It does happen. But it is not the norm. Let’s look at the reality. Accusations of sex crimes are false in about 5% of cases according to a recent study published in the Journal of Forensic Psychology. 5 per cent is not zero, but it's not high. And it certainly is not enough to make for "scary times."

Put another way, in 1978, the mayor of San Francisco (George Moscone) and a supervisor (Harvey Milk) were killed by a disgruntled former supervisor (Dan White). It made national headlines. Was that a “scary time” to be a mayor? No. It was an outlier where one angry man with a grudge killed two other politicians. It was not “the norm.”

Should my 13 year old be "scared?" I don't think so.

Look - it is, in my opinion, incumbent on him as a “young man” to behave with decency and respect towards men and women. Part of the responsibility falls on his mother and me to show him through our own role-playing what a healthy relationship looks like, that pressuring a girl into sex or getting her drunk so that he will “never have a better chance” is just out of the question.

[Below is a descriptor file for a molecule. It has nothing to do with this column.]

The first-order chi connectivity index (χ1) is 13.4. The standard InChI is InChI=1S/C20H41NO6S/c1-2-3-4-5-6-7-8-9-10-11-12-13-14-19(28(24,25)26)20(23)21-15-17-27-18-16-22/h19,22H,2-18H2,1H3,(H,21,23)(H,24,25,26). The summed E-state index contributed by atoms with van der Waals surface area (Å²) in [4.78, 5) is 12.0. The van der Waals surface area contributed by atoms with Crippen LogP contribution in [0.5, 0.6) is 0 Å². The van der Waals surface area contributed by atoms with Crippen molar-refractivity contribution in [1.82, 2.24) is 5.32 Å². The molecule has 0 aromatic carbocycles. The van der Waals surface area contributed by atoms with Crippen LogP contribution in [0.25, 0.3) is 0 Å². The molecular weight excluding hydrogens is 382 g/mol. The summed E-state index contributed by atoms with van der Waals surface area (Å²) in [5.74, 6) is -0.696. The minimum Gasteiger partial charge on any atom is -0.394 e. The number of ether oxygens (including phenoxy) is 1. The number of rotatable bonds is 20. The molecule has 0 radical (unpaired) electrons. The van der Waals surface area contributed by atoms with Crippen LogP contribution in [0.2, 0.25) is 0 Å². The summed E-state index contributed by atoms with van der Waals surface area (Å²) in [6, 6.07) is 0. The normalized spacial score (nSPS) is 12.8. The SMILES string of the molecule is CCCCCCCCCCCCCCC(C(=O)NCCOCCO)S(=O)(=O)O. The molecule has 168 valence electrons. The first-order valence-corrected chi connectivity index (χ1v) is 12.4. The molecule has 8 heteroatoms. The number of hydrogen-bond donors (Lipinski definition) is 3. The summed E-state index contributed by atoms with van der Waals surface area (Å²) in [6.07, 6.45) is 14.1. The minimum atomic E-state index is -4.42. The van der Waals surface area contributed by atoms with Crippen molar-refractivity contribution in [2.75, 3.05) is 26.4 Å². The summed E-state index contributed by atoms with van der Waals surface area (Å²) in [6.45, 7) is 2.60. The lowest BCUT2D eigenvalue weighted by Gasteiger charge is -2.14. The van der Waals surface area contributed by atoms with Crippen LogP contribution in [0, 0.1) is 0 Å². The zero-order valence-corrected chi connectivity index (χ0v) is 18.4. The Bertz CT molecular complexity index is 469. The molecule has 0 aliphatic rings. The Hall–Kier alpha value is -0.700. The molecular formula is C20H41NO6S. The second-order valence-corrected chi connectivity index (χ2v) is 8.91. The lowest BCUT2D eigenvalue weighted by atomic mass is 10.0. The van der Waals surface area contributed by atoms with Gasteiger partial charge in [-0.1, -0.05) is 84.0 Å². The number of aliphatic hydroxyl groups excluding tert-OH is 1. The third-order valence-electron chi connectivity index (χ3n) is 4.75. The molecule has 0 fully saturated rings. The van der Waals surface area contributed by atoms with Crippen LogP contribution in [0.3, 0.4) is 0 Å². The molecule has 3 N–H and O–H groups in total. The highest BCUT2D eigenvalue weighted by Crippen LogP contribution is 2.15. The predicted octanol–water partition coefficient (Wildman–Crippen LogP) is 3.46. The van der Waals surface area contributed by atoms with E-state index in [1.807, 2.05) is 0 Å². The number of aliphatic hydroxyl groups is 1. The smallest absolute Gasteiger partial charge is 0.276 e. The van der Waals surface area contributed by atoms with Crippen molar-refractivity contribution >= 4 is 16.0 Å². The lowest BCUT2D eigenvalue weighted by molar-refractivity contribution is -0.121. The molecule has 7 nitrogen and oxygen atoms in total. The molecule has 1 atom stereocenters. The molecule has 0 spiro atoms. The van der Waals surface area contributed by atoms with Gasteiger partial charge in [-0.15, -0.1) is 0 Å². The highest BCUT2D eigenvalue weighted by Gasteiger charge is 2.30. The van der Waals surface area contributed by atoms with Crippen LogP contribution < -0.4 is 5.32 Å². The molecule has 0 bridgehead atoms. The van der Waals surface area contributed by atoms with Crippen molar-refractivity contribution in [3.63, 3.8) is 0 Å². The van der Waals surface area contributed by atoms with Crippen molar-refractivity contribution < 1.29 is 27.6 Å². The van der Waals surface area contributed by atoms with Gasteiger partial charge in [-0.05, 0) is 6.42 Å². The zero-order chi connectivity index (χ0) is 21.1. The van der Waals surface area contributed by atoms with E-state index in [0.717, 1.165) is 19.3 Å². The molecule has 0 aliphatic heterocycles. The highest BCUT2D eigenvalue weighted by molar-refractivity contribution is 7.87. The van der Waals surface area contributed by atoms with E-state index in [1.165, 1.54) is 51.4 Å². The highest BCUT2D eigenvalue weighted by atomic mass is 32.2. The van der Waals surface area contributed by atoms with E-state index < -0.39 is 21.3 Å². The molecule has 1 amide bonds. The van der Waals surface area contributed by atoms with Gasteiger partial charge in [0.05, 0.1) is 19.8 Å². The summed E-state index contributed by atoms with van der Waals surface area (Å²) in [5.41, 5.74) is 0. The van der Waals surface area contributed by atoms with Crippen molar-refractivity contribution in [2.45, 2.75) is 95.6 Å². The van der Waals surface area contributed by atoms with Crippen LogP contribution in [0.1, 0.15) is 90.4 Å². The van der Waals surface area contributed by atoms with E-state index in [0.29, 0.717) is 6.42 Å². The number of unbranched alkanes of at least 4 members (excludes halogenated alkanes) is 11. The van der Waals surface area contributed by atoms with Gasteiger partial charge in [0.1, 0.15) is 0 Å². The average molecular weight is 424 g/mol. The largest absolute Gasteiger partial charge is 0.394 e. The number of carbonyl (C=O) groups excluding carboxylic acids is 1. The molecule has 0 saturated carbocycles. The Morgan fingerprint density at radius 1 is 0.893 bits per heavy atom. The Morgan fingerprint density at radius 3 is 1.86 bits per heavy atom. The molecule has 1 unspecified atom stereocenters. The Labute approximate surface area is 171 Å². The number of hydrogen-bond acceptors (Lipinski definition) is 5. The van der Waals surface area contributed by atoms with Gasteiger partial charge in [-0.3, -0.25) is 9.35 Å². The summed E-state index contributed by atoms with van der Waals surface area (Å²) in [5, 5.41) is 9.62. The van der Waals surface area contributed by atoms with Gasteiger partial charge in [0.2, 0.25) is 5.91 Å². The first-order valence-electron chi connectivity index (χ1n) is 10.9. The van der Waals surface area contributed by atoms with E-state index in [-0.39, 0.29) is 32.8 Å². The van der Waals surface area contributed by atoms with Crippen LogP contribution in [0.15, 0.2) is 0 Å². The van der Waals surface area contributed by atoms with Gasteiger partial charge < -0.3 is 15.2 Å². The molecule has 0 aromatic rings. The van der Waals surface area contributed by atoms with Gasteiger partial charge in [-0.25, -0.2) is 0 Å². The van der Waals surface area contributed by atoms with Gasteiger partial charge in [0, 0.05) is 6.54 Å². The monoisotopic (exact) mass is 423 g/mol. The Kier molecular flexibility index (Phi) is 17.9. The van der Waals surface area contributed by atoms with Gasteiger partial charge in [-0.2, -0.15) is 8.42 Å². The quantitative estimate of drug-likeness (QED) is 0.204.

He should not do these things - not because he is afraid of being accused of them, but because they are wrong.

I am now 48 years old. I’ve done things in my life that I really wish I hadn’t. But I do not fear that there will be someone who will, for financial or political or personal or indeed, no reason at all, accuse me. I suspect that the only young men who do fear this are those who should be afraid.

“You’ll never get a better chance.”

No. It’s not a scary time for young men. It really isn’t.

Thursday, 30 August 2018

Take Me Out to the Ball Game

Image result for baseball images faceplant

As summer transitions to fall, the days are shorter and shorter (and soon, we will be returning home from work in the dark), and the kids settle back into their school routine, the inevitable real end of the seasons approaches.

Saturday is the first of September. For baseball fans, September is a key point where the pretenders (which is most of the teams) bring their minor league prospects up for the traditional cup of coffee, and the "wait til next year" chorus begins warming up.

I am a Toronto Blue Jays fan, and 2018 has been another pretty dismal season. The team has played poorly, and worse still, has a roster stocked with an admixture of non-prospects, nobodies, and has-beens. 

No; that's not really fair, their "has beens" largely never really were much to begin with (Kendrys Morales?) Losing with a roster of young players at least offers some level of excitement. One (or more) of those guys at some point might be a star on a contending team.